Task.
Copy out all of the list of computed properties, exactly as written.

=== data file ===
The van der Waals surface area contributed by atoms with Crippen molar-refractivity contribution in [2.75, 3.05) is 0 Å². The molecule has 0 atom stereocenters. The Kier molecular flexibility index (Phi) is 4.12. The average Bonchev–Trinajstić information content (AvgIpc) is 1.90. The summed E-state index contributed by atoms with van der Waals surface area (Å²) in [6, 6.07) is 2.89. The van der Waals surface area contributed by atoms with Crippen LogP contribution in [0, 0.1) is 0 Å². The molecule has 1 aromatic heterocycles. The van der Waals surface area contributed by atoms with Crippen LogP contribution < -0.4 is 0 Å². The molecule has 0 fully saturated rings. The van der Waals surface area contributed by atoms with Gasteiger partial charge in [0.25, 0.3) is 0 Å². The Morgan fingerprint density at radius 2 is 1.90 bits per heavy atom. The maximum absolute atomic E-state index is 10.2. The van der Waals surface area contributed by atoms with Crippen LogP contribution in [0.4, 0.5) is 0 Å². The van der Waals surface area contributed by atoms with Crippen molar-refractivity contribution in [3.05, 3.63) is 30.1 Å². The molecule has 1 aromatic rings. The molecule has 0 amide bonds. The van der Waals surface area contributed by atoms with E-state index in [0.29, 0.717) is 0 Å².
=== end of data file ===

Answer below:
The van der Waals surface area contributed by atoms with Crippen molar-refractivity contribution in [2.75, 3.05) is 0 Å². The molecule has 0 atom stereocenters. The Kier molecular flexibility index (Phi) is 4.12. The average Bonchev–Trinajstić information content (AvgIpc) is 1.90. The summed E-state index contributed by atoms with van der Waals surface area (Å²) in [6, 6.07) is 2.89. The van der Waals surface area contributed by atoms with Crippen LogP contribution in [0, 0.1) is 0 Å². The molecule has 1 aromatic heterocycles. The van der Waals surface area contributed by atoms with Crippen LogP contribution < -0.4 is 0 Å². The molecule has 0 fully saturated rings. The van der Waals surface area contributed by atoms with Gasteiger partial charge in [0.25, 0.3) is 0 Å². The Morgan fingerprint density at radius 2 is 1.90 bits per heavy atom. The maximum absolute atomic E-state index is 10.2. The van der Waals surface area contributed by atoms with Crippen LogP contribution in [0.4, 0.5) is 0 Å². The van der Waals surface area contributed by atoms with Crippen molar-refractivity contribution in [3.05, 3.63) is 30.1 Å². The molecule has 1 aromatic rings. The molecule has 0 amide bonds. The van der Waals surface area contributed by atoms with E-state index in [0.29, 0.717) is 0 Å².